Timber’s role in the rise of Australian butter 

While researching for my three-part series on the truth behind the rainforest wars in New South Wales (Part 1, Part 2, Part 3), there was a constant theme in the historical account of utilising one species of rainforest timber. While the cutting of hoop pine (Araucaria cunninghamii) was undoubtedly very extensive in New South Wales, the scale of utilisation in Queensland was even more significant, and one of its primary uses was for butter boxes. To get an idea of the extent of the sanctioned over-cutting of rainforests during World War II, read my blog “Rifles, rainforests and rhetorical exuberance”, where I outline how foresters were forced to cut over 8 million super feet of Queensland maple (Flindersia brayleyana) in already depleted stands each year during the war for rifle furniture. Hoop pine was also over-exploited during this period.

The small but excellent historical museum at Kyogle provided some interesting but brief anecdotes about butter boxes. I thought I would write a story to learn more about them.

History of butter use

The Bible is interspersed with references to butter, the product of milk from the cow.

The earliest references to butter-making came from India, recorded in sacred songs of the Hindus about 2,000 BC. They shipped the butter from India to ports of the Red Sea. It has since been a staple for thousands of years. Butter is made using a simple process – separate cream from milk, churn it, and add salt. While the ancient Greeks and Romans ate plenty of cheese, they did not use butter very much. Those who did enjoy butter as a food in ancient times, such as Germany and other northern European countries, seldom used it fresh. The practice was to melt butter before storing it and use it in cooking rather than as a spread. Except butter in olden times was not the choice, flavoured product we know today.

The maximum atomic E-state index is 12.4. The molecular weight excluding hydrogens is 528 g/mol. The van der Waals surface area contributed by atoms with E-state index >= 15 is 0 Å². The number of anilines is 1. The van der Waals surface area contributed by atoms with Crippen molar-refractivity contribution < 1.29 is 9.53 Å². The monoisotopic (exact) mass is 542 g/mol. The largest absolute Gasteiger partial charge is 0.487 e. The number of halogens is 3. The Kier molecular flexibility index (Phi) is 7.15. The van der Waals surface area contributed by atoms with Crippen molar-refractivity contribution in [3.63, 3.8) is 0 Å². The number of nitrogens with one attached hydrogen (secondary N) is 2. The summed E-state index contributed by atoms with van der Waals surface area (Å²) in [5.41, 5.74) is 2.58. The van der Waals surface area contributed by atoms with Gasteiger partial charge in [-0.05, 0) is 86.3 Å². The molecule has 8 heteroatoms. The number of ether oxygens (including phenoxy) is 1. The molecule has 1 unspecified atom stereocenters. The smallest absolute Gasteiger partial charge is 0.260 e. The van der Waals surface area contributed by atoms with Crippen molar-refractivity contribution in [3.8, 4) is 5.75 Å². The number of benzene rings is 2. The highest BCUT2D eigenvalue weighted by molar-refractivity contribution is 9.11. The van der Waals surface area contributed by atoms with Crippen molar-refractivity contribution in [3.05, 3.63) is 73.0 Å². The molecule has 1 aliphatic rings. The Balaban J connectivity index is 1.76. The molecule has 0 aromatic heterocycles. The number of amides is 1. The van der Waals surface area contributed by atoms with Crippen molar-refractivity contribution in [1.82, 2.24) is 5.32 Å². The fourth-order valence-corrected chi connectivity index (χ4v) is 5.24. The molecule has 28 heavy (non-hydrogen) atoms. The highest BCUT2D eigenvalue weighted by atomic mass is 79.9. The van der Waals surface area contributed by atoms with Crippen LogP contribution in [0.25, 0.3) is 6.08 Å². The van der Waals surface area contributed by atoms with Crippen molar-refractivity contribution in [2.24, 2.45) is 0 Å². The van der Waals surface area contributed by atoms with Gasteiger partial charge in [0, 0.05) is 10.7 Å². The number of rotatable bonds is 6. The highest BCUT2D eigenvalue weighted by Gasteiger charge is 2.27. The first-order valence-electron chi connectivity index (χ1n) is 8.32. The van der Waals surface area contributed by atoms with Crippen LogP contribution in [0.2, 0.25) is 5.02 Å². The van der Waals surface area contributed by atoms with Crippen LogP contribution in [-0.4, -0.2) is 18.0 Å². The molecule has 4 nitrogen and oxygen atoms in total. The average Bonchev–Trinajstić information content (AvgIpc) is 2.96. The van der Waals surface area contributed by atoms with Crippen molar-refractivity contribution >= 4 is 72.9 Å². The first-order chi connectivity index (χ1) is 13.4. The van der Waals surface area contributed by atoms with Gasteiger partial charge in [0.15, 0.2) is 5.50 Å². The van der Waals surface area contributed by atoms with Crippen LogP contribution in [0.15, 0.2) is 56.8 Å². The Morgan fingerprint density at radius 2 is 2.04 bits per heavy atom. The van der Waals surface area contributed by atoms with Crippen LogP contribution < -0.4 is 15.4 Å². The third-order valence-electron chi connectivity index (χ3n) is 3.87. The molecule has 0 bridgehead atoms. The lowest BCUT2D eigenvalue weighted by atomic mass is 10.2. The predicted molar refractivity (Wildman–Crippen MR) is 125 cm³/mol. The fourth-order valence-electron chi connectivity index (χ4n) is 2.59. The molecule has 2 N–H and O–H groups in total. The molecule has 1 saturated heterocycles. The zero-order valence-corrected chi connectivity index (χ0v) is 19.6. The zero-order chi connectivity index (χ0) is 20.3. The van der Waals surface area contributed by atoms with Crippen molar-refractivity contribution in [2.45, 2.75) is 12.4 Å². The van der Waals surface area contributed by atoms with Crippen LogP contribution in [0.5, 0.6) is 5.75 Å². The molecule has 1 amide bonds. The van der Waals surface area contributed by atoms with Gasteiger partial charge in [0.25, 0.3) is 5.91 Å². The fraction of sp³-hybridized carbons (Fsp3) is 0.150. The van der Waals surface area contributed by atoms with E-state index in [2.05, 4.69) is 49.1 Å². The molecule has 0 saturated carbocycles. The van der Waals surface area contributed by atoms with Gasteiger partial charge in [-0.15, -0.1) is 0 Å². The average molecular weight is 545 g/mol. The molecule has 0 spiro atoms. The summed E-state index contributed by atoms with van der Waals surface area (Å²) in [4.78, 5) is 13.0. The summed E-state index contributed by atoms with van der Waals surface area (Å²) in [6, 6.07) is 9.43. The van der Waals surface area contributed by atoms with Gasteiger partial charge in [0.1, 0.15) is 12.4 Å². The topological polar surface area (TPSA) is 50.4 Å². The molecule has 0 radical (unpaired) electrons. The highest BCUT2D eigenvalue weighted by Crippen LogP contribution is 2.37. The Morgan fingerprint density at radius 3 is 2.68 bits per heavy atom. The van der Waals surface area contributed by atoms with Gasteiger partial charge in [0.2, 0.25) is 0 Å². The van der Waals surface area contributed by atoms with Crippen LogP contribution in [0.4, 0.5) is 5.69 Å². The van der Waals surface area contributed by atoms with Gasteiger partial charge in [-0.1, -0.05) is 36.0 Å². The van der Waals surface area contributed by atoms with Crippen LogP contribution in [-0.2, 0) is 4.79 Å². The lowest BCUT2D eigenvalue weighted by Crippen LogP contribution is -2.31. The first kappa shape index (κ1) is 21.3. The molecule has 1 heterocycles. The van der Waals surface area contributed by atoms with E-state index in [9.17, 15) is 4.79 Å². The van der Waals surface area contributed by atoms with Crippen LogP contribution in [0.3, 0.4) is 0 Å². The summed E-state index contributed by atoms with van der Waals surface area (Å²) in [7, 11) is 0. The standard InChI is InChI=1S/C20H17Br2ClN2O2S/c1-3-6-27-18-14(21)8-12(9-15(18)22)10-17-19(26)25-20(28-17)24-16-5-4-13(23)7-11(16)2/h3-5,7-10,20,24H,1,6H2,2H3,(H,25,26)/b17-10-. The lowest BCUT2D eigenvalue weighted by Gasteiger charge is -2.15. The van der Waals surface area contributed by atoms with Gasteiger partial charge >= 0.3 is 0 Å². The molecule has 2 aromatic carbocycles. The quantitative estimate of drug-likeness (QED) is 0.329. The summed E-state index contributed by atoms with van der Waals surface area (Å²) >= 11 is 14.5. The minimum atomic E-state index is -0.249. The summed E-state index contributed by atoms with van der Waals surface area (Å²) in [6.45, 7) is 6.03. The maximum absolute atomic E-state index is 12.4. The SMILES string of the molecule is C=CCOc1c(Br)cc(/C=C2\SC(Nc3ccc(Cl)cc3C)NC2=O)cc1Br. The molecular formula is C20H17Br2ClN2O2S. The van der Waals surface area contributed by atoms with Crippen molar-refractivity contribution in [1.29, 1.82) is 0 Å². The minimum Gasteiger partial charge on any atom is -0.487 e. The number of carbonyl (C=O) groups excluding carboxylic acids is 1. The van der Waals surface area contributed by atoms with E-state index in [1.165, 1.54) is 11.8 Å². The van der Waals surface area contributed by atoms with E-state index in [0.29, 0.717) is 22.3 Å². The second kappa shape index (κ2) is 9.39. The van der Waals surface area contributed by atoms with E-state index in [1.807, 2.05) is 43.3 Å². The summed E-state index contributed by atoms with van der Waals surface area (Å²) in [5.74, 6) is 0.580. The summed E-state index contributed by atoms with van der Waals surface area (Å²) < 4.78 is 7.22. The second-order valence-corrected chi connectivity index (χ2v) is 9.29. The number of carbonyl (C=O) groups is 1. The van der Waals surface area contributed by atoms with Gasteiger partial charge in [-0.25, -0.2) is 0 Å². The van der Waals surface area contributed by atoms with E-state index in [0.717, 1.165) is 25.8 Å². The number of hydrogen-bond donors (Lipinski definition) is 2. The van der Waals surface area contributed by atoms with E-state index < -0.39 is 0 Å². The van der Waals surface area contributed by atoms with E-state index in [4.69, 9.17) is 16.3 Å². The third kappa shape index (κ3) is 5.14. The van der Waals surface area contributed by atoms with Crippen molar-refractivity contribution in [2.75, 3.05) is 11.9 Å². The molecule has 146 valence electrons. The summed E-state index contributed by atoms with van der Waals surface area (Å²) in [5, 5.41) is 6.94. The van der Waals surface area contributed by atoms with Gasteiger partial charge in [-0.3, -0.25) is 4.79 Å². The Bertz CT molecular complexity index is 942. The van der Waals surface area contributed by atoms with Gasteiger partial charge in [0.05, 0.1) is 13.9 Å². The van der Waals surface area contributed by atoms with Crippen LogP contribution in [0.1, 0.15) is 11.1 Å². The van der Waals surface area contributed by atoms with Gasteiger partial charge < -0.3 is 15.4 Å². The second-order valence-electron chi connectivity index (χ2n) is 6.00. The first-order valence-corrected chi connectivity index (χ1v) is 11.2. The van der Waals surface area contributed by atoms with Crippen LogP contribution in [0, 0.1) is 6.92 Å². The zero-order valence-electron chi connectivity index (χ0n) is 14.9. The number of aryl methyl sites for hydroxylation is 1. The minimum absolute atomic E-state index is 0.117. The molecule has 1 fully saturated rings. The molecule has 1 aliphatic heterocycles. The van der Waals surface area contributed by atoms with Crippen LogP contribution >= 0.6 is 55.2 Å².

When butter reached Athens and Rome, its flavour was anything but pleasing. They used it more as an ointment to enrich the skin and as a dressing for the hair. They also used it for skin injuries and considered that soot from burnt butter was good for sore eyes. As late as the seventeenth century, farmers sold butter as a cure-all. Its use as a cooling salve for burns and bruises has been practised throughout the ages. In the nineteenth century, butter was burnt as oil in lamps, particularly in Scotland.

Farmers often stored butter by burying it in the ground, allowing it to remain there for years. In years gone by, the Irish used to bury their butter in bogs, either to store it, to hide it from invaders, or to develop a flavour. The Irish acquired a taste for rancid and high-flavoured butter, and the Irish Hudibras (1689) supported this:

“Butter to eat with their hog, was seven years buried in a bog”

For early farmers, making butter was the opportunity to utilise surplus milk during lush periods and, through storage, for use during times of little milk production. It gave the dairy farmers security and farm stability.

Today, butter is almost exclusively used as a food product, and few of us would consider purchasing it for any other purpose. Its qualities explain its pre-eminence as a food fat – aroma and flavour. 

The early development of dairying and butter making in Australia

For most of the nineteenth century, Australians relied on butter imported from England and Ireland in kegs, tubs and casks. As small dairy farms started in Australia, farmers stood their milk for long periods in wide shallow pans to allow the cream to settle on top. They then skimmed off the cream by hand, placing it in a vessel and churning it often using makeshift equipment. Churning was a form of agitation to get the small fat particles in the milk to unite to form butter granules. Churning took at least half an hour, depending on the quantity of butter fat and the day’s temperature.